Antarctic Peninsula – Polar Circle, Deep South Discovery and whale watching voyage

Antarctic Peninsula Cruises

Starting from $8,300

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This Polar Circle and Antarctic Peninsula cruise will take you further south of Antarctica, crossing the Polar Circe. This expedition cruise passes through waters travelled by Humpback, Minke and Fin whales. Anchoring in various spots around the region, the expedition offers the chance to hike and dive in the iceberg-heavy waters.

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Special Offer

Save $1,900 per person in a Twin Porthole cabin on select cabins until sold out

• Available on new bookings only
• Cannot be combined with other offers
• Discounts available on all cabin categories
• TravelWild reserves the right to modify or discontinue this offer at any time and without prior notification

 

Starting from $8,300

Rates & Dates Prices are per person and shown in USD.

Quad PortholeTriple PortholeTwin Porthole Deck 3Twin Porthole Deck 4Twin WindowTwin DeluxeSuperior
Mar 18, 2019 - Mar 31, 2019$8,300
 
$9,250
 
$10,200
$8,300
$10,200
 
$10,750
 
$11,500
 
$12,400
 

Itinerary

Day 1: The End of the World, the Start of a Journey

Your voyage begins where the world drops off: Ushuaia, Argentina, said to be the southernmost city on the planet, located on the southernmost tip of South America. Starting in the afternoon, you embark from this small resort town – appropriately nicknamed “The End of the World” – and sail the scenic, mountain-fringed Beagle Channel for the rest of the evening.

Day 2-3: High Seas Adventure

Over the next two days on the Drake Passage, you catch a taste of life from the point of view of the polar explorers who first braved these regions: cool salt breezes, rolling seas, maybe even a fin whale lunge feeding in the water below. After passing the Antarctic Convergence – Antarctica’s natural boundary formed when north-flowing cold waters collide with warmer subantarctic seas – you are in the circum-Antarctic up welling zone. Not only does the marine life change, the avian life changes too: A variety of albatrosses and petrels show up, along with Cape pigeons and southern fulmars. Then, near the South Shetland Islands, the first icebergs flash into sight.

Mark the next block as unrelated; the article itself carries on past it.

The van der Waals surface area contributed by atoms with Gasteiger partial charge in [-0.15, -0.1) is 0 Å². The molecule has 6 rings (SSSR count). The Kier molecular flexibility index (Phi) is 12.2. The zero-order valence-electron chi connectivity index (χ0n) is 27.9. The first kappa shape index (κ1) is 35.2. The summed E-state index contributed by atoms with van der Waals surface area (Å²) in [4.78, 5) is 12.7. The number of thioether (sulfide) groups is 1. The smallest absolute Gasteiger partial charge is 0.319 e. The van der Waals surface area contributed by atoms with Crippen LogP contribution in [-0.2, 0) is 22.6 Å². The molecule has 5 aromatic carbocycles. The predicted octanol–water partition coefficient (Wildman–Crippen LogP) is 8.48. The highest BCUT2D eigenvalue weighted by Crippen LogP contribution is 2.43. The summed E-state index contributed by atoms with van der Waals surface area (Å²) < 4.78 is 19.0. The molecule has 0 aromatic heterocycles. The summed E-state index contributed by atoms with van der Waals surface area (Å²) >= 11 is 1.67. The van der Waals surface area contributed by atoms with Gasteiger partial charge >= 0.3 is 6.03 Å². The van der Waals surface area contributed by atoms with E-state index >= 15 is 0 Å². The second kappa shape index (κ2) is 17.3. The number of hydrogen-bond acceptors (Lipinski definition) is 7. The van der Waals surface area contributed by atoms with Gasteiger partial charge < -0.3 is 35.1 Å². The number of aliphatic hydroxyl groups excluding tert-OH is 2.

Day 4-5: Enter the Antarctic

Marvel at gray peaks sketched with snow, towers of broken blue-white ice, and the dramatically changing wildlife below and above. You first pass the snow-capped Melchior Islands and Schollaert Channel, sailing between Brabant and Anvers Islands. Then on to Cuverville Island, stabbing up between Rongé Island and the Antarctic Peninsula. On Cuverville lives a massive colony of gentoo penguins as well as pairs of breeding brown skuas. Neko Harbour, the next stop, affords you the first chance to step onto the Antarctic Continent itself – an epic landscape of mammoth glaciers and endless wind-carved snow. During the next stop at Paradise Bay, you may be able to take a Zodiac cruise in its sprawling, ice-flecked water before sailing on to Lemaire Channel.

Day 6-8: Passing through the Gullet

After a comfortable night spent sailing – or for you, sleeping – you wake among the many islands south of Lemaire Channel. You are now near the Antarctic Circle. At this point, a voyage through the aptly named Gullet – a narrow but picturesque channel between Adelaide Island and the Continent – is possible if the ice isn’t too thick. You can explore this area either from the bow of the ship or the edge of a Zodiac, getting the closest possible contact with the terrain as you venture southward. You might also circumnavigate Pourquoi Pas Island, named after the ship of the famous French explorer Jean-Baptiste Charcot. This location is known for its tight fjords and lofty, glacier-crowded mountains. On Horseshoe Island is the former British Base Y, a remnant of the 1950s that is now unmanned, though still equipped with almost all the technology it had while in service. Stonington Island is home to the former US East Base and British Base E, which was occupied until 1975. If a stop here is possible, it will mark the southernmost landing site of the trip – at 68° south. From there your road turns north again, through the Gunnel Channel into Hanusse Bay, with its countless icebergs – and a good chance of spotting whales.